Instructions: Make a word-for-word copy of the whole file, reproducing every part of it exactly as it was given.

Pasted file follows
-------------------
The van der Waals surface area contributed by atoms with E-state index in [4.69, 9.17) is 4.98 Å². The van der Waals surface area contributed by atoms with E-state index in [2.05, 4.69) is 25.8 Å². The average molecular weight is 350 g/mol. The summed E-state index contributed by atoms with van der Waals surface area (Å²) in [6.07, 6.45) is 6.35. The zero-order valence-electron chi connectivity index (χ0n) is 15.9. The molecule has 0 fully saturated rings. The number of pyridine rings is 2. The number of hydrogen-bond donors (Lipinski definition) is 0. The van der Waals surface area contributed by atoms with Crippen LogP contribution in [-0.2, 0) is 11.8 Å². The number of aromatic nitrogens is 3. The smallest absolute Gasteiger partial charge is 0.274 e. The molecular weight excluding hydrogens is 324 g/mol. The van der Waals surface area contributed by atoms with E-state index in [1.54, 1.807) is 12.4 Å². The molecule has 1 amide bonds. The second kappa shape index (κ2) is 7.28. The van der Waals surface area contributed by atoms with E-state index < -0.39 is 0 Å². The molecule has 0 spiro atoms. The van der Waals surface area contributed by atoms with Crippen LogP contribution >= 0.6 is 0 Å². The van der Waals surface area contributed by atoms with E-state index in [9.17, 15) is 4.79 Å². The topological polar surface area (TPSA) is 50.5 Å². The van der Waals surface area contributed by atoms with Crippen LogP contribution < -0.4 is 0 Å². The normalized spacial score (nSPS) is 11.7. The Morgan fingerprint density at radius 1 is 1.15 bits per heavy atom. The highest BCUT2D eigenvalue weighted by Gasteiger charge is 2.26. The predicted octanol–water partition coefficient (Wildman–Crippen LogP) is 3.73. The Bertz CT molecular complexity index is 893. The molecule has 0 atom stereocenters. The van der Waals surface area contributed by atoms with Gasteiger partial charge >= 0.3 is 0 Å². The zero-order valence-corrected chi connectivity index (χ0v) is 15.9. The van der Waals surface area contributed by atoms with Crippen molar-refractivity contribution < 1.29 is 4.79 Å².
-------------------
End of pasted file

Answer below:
The van der Waals surface area contributed by atoms with E-state index in [4.69, 9.17) is 4.98 Å². The van der Waals surface area contributed by atoms with E-state index in [2.05, 4.69) is 25.8 Å². The average molecular weight is 350 g/mol. The summed E-state index contributed by atoms with van der Waals surface area (Å²) in [6.07, 6.45) is 6.35. The zero-order valence-electron chi connectivity index (χ0n) is 15.9. The molecule has 0 fully saturated rings. The number of pyridine rings is 2. The number of hydrogen-bond donors (Lipinski definition) is 0. The van der Waals surface area contributed by atoms with Crippen LogP contribution in [-0.2, 0) is 11.8 Å². The number of aromatic nitrogens is 3. The smallest absolute Gasteiger partial charge is 0.274 e. The molecular weight excluding hydrogens is 324 g/mol. The van der Waals surface area contributed by atoms with E-state index in [1.54, 1.807) is 12.4 Å². The molecule has 1 amide bonds. The second kappa shape index (κ2) is 7.28. The van der Waals surface area contributed by atoms with E-state index < -0.39 is 0 Å². The molecule has 0 spiro atoms. The van der Waals surface area contributed by atoms with Crippen LogP contribution >= 0.6 is 0 Å². The van der Waals surface area contributed by atoms with E-state index in [9.17, 15) is 4.79 Å². The topological polar surface area (TPSA) is 50.5 Å². The van der Waals surface area contributed by atoms with Crippen LogP contribution < -0.4 is 0 Å². The normalized spacial score (nSPS) is 11.7. The Morgan fingerprint density at radius 1 is 1.15 bits per heavy atom. The highest BCUT2D eigenvalue weighted by Gasteiger charge is 2.26. The predicted octanol–water partition coefficient (Wildman–Crippen LogP) is 3.73. The Bertz CT molecular complexity index is 893. The molecule has 0 atom stereocenters. The van der Waals surface area contributed by atoms with Gasteiger partial charge >= 0.3 is 0 Å². The zero-order valence-corrected chi connectivity index (χ0v) is 15.9. The van der Waals surface area contributed by atoms with Crippen molar-refractivity contribution < 1.29 is 4.79 Å².